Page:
A slow rollout of the coronavirus vaccine could mean economic growth in Scotland will not return to pre-pandemic levels for almost three years, according to researchers.
The Fraser of Allander Institute has set out three scenarios in its latest Economic Commentary report.
Its central scenario predicts normality will return to the economy by August 2022, while the most optimistic prediction suggests February 2022.
With a coronavirus vaccine now being rolled out, it said there is “a greater likelihood of an optimistic scenario” than in previous reports.
But it said a pessimistic scenario involving business closures, rising unemployment and a slow rollout of the vaccine would result in the Scottish economy not reaching pre-pandemic levels until September 2023.
The think tank’s report said unemployment will rise to 7.5% by the second quarter of next year as the furlough scheme is rolled back – around double the normal rate in recent times.
“With unemployment soon to rise and a renewed squeeze on wages across the public and private sector, it will feel like Scotland is in a recession for some time yet,” it said.
The institute said the Scottish budget – to be delivered on January 28 – will be set against a background of significant uncertainty, intergovernmental tensions that could be exacerbated by a no-deal Brexit and the Holyrood election in May.
It said the Scottish Government has limited scope to adapt its fiscal plans to the pandemic.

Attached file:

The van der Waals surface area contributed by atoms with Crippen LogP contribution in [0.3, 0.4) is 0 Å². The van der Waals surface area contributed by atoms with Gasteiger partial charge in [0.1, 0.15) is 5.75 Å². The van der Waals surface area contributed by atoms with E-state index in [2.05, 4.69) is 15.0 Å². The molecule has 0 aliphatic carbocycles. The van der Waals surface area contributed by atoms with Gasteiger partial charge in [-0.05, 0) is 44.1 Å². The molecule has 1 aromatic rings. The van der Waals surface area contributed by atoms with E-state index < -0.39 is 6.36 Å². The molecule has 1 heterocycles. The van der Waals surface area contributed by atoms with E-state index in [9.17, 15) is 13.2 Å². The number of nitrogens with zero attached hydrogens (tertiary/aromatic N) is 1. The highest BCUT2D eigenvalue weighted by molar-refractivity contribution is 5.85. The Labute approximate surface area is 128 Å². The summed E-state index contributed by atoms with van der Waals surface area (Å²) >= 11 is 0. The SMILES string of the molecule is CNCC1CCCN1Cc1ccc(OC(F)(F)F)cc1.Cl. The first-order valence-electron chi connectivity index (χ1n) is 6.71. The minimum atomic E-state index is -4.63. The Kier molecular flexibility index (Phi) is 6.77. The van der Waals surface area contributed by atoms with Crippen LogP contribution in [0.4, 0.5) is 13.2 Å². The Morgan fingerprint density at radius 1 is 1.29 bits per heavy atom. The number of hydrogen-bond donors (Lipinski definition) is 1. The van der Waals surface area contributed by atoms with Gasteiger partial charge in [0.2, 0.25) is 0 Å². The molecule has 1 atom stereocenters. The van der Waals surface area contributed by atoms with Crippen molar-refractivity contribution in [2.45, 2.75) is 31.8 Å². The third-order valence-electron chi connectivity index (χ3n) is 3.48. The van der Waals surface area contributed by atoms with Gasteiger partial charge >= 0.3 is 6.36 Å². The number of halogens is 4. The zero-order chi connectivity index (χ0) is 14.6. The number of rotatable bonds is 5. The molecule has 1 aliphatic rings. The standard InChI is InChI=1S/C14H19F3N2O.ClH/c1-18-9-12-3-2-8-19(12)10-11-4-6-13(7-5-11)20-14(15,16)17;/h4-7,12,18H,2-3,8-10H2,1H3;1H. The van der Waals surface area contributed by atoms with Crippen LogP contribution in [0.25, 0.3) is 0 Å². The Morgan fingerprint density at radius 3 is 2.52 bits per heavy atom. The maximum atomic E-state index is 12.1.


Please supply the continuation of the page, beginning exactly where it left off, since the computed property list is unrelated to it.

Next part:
“There is a case for saying that current arrangements are not problematic – the Scottish Government has a good idea about what its likely minimum funding envelope is and can have confidence that additional funding will flow its way given that the UK Government is very open to the idea of allocating further funding if the recovery turns out to be more protracted,” it said.
“But the dependence of the Scottish budget on policy choices taken in England will continue to be a source of tension, particularly when the economic and health impacts of the pandemic remain high.
“There is a strong case for discussing some combination of: greater intergovernmental co-ordination and communication around budgeting, further commitments to funding certainty by the UK Government and additional fiscal flexibilities for the Scottish budget.”
Finance secretary Kate Forbes will have “some difficult decisions to make”, the think tank said, with health “likely to absorb much of the Covid funding in 2021, leaving difficult decisions about how to balance remaining support between different sorts of businesses, household and organisations”.
The report warns the end of the EU Exit Transition period in January “may lead to disruption for many firms who have weathered the Covid crisis”.
It examined the possibility that “many of the most affected sectors in the pandemic could be the least at risk from trade disruption”, while the least affected sectors could also be the most at risk.